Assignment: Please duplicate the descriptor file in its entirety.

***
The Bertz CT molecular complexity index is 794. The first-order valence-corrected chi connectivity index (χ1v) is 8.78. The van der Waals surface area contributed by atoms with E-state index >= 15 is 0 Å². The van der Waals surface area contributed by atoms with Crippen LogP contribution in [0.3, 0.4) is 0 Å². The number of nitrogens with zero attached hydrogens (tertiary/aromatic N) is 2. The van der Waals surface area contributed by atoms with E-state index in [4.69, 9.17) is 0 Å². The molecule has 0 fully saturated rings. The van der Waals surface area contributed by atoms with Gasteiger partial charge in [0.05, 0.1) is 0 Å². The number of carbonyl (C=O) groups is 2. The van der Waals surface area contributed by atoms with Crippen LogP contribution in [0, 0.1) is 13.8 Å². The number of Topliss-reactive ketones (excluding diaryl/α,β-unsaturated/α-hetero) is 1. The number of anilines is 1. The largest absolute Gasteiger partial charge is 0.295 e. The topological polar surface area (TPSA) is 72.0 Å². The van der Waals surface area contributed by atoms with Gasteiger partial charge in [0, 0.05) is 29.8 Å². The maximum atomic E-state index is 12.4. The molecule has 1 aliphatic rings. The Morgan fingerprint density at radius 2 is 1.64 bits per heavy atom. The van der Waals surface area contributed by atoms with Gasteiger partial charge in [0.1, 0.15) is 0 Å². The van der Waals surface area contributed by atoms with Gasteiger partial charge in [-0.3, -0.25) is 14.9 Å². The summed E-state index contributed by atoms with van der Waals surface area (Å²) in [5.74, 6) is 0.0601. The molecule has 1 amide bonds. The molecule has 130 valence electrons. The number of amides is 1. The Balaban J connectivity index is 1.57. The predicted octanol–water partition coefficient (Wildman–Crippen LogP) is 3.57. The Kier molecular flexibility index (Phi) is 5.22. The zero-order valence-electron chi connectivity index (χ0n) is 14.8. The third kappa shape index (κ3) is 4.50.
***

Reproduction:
The Bertz CT molecular complexity index is 794. The first-order valence-corrected chi connectivity index (χ1v) is 8.78. The van der Waals surface area contributed by atoms with E-state index >= 15 is 0 Å². The van der Waals surface area contributed by atoms with Crippen LogP contribution in [0.3, 0.4) is 0 Å². The number of nitrogens with zero attached hydrogens (tertiary/aromatic N) is 2. The van der Waals surface area contributed by atoms with E-state index in [4.69, 9.17) is 0 Å². The molecule has 0 fully saturated rings. The van der Waals surface area contributed by atoms with Gasteiger partial charge in [0.05, 0.1) is 0 Å². The number of carbonyl (C=O) groups is 2. The van der Waals surface area contributed by atoms with Crippen LogP contribution in [0, 0.1) is 13.8 Å². The number of Topliss-reactive ketones (excluding diaryl/α,β-unsaturated/α-hetero) is 1. The number of anilines is 1. The largest absolute Gasteiger partial charge is 0.295 e. The topological polar surface area (TPSA) is 72.0 Å². The van der Waals surface area contributed by atoms with Gasteiger partial charge in [0, 0.05) is 29.8 Å². The maximum atomic E-state index is 12.4. The molecule has 1 aliphatic rings. The Morgan fingerprint density at radius 2 is 1.64 bits per heavy atom. The van der Waals surface area contributed by atoms with Gasteiger partial charge in [0.1, 0.15) is 0 Å². The van der Waals surface area contributed by atoms with Gasteiger partial charge in [-0.3, -0.25) is 14.9 Å². The summed E-state index contributed by atoms with van der Waals surface area (Å²) in [5.74, 6) is 0.0601. The molecule has 1 amide bonds. The molecule has 130 valence electrons. The number of amides is 1. The Balaban J connectivity index is 1.57. The predicted octanol–water partition coefficient (Wildman–Crippen LogP) is 3.57. The Kier molecular flexibility index (Phi) is 5.22. The zero-order valence-electron chi connectivity index (χ0n) is 14.8. The third kappa shape index (κ3) is 4.50.